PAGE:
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King Charles pledges to ‘seek welfare of all’ in Northern Ireland | Northern Ireland


King Charles has resolved to “seek the welfare of all the inhabitants of Northern Ireland” in a formal response to the region’s assembly on his visit to Hillsborough Castle to meet the public and politicians.

After being greeted by crowds chanting “God save the King” at the gates of the royal residence in County Down, he made the pledge in response to a message of condolence from Alex Maskey, the nationalist speaker of the Northern Ireland assembly and a former IRA internee.

“My mother felt deeply, I know, the significance of the role she herself played in bringing together those whom history had separated and in extending a hand to make possible the healing of long-held hurts,” the King told Maskey, a Sinn Féin member of the Stormont parliament representing West Belfast.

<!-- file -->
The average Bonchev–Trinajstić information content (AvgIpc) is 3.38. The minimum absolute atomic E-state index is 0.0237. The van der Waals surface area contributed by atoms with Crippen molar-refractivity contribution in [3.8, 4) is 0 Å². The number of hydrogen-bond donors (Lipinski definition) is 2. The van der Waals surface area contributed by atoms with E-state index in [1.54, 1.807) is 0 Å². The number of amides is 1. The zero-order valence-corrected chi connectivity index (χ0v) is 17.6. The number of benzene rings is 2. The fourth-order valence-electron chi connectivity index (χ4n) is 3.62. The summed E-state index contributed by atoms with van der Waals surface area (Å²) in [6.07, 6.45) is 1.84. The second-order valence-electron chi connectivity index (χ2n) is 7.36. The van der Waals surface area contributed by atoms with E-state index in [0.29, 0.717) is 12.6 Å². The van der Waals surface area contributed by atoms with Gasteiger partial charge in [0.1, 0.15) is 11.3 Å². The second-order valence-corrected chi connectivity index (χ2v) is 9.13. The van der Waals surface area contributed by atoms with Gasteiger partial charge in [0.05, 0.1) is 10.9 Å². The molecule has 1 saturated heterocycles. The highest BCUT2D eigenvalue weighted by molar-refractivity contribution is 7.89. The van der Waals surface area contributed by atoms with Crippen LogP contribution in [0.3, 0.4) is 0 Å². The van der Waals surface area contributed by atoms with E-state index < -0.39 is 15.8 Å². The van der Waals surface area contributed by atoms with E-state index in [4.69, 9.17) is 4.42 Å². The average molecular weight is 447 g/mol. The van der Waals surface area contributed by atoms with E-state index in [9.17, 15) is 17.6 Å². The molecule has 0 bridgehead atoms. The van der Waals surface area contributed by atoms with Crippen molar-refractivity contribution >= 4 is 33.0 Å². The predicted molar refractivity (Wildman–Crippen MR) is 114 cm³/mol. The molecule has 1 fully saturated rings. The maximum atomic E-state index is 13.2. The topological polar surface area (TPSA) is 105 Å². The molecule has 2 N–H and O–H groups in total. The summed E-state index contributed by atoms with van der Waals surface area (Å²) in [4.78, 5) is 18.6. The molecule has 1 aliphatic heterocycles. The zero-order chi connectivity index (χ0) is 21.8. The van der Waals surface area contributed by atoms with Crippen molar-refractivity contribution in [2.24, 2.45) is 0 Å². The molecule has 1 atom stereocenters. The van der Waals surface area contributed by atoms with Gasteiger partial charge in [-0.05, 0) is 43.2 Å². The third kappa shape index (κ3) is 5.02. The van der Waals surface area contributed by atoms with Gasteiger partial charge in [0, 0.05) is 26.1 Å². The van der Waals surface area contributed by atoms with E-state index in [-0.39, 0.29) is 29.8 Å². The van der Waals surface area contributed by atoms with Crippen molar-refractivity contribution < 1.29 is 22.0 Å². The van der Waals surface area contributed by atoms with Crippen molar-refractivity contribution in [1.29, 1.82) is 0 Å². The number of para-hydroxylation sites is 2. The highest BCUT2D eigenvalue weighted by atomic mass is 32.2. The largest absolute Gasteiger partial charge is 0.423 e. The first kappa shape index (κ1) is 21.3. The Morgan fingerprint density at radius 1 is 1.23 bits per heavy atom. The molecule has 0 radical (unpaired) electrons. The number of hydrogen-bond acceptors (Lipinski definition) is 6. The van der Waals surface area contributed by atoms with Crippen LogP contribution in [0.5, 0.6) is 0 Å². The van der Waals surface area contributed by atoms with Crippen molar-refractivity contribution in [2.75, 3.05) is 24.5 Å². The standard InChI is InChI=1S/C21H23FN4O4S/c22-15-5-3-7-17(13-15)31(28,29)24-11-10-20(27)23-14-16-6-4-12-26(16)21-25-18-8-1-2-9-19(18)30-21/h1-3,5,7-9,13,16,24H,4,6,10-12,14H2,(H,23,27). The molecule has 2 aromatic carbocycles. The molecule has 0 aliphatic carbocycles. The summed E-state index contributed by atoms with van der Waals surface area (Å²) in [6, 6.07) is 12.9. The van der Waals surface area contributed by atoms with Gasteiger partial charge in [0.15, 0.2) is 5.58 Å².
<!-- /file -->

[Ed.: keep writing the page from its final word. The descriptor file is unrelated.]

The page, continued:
“The Queen made a pledge to dedicate herself to her country and her people, and to maintain the principles of constitutional government. This promise she kept with steadfast faith. Now, with that shining example before me, and with God’s help, I take up my new duties resolved to seek the welfare of all the inhabitants of Northern Ireland.”

In an exchange in Hillsborough Castle’s throne room, Maskey said to the King: “We can of course never forget that over the last decades, too many have experienced tragedy and sorrow which will never leave them.”

He said the Queen’s “recognition of both British and Irish citizens, as well as the wider diversity of our community, was undoubtedly significant”.

Maskey added: “As we remember Queen Elizabeth’s positive leadership, let us all reflect that such leadership is still needed. And let us be honest with ourselves enough to recognise that too often that leadership has been lacking when [it] has been most required.”

Nationalist leaders played a major role in the events at Hillsborough on Tuesday after the King and Camilla, the Queen Consort, arrived by plane from Edinburgh, where Charles had stood vigil beside the Queen’s coffin at St Giles’ Cathedral.

Michelle O’Neill, Sinn Féin’s leader in Northern Ireland and first minister designate, was among a small group of political leaders to meet him in private.